9. There is no manner of doubt that the last holder of this property was Tejo and she had died intestate. Both the plaintiff and the defendants are her children, though from different husbands. Under Section 15(1)(a), her property, when she died intestate, would devolve upon her sons and daughters and by virtue of Section 16, Rule 1, all of them would take the property simultaneously, that is to say, in equal shares.
10. Now it is urged that the property admittedly belonged to Bansi, the second husband of Tejo, and Ram Kali was his only daughter. Would this fact make any difference in the rule of succession? For supporting the case of Ram Kali, reliance was placed on Section 18 of the Act, which said that the heir related to an intestate by full blood shall be preferred to heirs related by half blood, if the nature of relationship was the same in every other respect. It was suggested that Ram Kali was related to Tejo by full blood, while the plaintiff and defendants Nos. 2 and 3 were related to her by half blood.
11. This argument is not sound and ignores the meaning of full blood and half blood as given in the Act itself. Both these expressions have been defined in Section 3(1)(e)(i) as:
' full blood', 'half blood' and * * *
(i) two persons are said to be related to each other by full blood when they are descended from a common ancestor by the same wife, and by half blood when they are descended from a common ancestor but by different wives: * * * *'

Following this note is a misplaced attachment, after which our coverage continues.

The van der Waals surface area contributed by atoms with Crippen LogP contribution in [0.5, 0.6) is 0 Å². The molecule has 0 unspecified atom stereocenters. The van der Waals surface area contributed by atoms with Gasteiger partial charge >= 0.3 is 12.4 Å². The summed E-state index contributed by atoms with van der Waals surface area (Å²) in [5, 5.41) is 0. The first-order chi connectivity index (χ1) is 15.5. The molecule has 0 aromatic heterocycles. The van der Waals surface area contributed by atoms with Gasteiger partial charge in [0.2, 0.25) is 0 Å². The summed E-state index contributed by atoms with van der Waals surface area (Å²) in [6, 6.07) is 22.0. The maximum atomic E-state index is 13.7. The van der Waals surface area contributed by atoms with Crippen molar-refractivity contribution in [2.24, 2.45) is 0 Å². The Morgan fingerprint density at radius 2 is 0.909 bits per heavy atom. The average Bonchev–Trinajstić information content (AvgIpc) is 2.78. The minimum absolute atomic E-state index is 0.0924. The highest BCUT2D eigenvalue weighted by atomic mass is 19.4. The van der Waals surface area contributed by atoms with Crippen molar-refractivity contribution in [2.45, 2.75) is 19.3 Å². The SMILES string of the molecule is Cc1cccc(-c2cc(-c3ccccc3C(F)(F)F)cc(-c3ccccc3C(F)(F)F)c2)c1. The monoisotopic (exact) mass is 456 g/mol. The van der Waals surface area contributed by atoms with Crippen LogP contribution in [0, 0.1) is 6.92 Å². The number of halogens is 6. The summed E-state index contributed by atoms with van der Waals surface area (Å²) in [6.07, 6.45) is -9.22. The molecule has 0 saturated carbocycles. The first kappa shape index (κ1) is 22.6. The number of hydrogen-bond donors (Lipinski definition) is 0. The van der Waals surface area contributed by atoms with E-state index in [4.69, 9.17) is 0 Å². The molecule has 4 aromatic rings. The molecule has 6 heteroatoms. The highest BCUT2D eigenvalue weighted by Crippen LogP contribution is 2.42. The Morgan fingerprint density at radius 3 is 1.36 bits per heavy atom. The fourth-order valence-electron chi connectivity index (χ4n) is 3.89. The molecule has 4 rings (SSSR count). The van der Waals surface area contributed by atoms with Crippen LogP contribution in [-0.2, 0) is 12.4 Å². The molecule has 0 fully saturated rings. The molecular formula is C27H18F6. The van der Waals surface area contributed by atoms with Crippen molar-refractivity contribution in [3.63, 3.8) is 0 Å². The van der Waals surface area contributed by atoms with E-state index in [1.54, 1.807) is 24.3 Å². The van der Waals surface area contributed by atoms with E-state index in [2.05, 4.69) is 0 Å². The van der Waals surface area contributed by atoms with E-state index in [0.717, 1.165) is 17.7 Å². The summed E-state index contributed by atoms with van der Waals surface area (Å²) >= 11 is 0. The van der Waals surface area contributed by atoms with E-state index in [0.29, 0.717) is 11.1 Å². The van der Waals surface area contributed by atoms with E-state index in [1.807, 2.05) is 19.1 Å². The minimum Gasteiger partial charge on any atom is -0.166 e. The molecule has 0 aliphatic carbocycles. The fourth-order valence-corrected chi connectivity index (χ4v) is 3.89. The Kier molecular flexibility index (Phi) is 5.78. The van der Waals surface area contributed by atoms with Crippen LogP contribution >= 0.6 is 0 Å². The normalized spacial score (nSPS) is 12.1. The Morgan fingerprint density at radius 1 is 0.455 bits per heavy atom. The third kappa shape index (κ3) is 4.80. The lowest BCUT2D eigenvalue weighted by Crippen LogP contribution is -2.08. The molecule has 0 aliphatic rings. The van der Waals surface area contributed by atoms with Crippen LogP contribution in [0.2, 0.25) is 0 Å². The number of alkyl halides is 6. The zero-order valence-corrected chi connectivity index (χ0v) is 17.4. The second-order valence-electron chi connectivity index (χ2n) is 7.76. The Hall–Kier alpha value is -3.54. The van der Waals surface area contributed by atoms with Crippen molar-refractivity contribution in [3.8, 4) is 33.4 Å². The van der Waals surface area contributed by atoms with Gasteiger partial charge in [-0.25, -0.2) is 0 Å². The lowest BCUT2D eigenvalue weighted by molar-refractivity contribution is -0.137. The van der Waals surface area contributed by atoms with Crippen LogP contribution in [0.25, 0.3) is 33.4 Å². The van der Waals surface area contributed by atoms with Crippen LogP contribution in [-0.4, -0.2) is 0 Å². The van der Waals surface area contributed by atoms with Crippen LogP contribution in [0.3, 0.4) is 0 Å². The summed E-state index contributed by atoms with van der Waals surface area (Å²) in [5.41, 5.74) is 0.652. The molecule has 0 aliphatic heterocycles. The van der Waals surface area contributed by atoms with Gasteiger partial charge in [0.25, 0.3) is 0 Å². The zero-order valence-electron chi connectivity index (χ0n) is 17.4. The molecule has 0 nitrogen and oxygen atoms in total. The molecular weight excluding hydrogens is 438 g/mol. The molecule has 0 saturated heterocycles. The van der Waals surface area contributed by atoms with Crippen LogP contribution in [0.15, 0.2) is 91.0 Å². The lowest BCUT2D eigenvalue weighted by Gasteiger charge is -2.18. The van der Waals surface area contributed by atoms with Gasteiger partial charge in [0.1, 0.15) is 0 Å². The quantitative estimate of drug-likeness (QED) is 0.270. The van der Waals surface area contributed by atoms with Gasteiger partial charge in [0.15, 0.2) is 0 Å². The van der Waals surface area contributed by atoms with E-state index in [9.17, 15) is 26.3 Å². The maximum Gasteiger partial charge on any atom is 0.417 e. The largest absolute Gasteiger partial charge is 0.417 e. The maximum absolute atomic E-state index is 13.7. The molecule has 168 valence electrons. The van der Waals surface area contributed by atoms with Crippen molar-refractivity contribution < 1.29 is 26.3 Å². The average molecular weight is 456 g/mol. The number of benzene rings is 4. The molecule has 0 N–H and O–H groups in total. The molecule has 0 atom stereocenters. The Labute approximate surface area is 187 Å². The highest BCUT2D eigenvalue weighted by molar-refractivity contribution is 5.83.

12. These two expressions obviously have reference to the children born of different wives and not husbands. In the instant case, there were two different husbands, namely, Devi Singh and Bansi, but the wife was common and she was Tejo. Therefore, Section 18 will have no application to the facts of the present case. There is an illustration (2) given in Mulla's Hindu Law, 13th Edition at page 845 under Section 16, Rules 1 and 2, which says:
'A dies leaving her surviving son S a son by her first husband H; and S1 and D son and daughter respectively by her second husband H2. A had inherited property from H. All her property including the property inherited from H will devolve upon S, S1, D and H2 simultaneously and they will each take a one-fourth share. The case will not be governed by clause (b) of Section 15(2) because A dies leaving issue.'
This illustration goes a long way to support the case set up by the plaintiff.
13. Section 15(2)(b) of the Act says:--
'Notwithstanding anything contained in sub-section (1)-
(a) * * * * (b) any property inherited by a female Hindu from her husband or from her father-in-law shall devolve, in the absence of any son or daughter of the deceased (including the children of any pre-deceased son or daughter) not upon the other heirs referred to sub-section (1) in the order specified therein, but upon the heirs of the husband.'
14. From the language employed therein, it is quite clear that this provision will come into play if there was no son or daughter of the deceased, which is not the position in the present case.
15. In view of what I have said above, no ground has been made out for disturbing the decision given by the lower Appellate Court.
16. The result is that this appeal fails and is dismissed, but in the circumstances of this case, especially when the point involved is bare of any authority, I will leave the parties to bear their own costs.
17. Appeal dismissed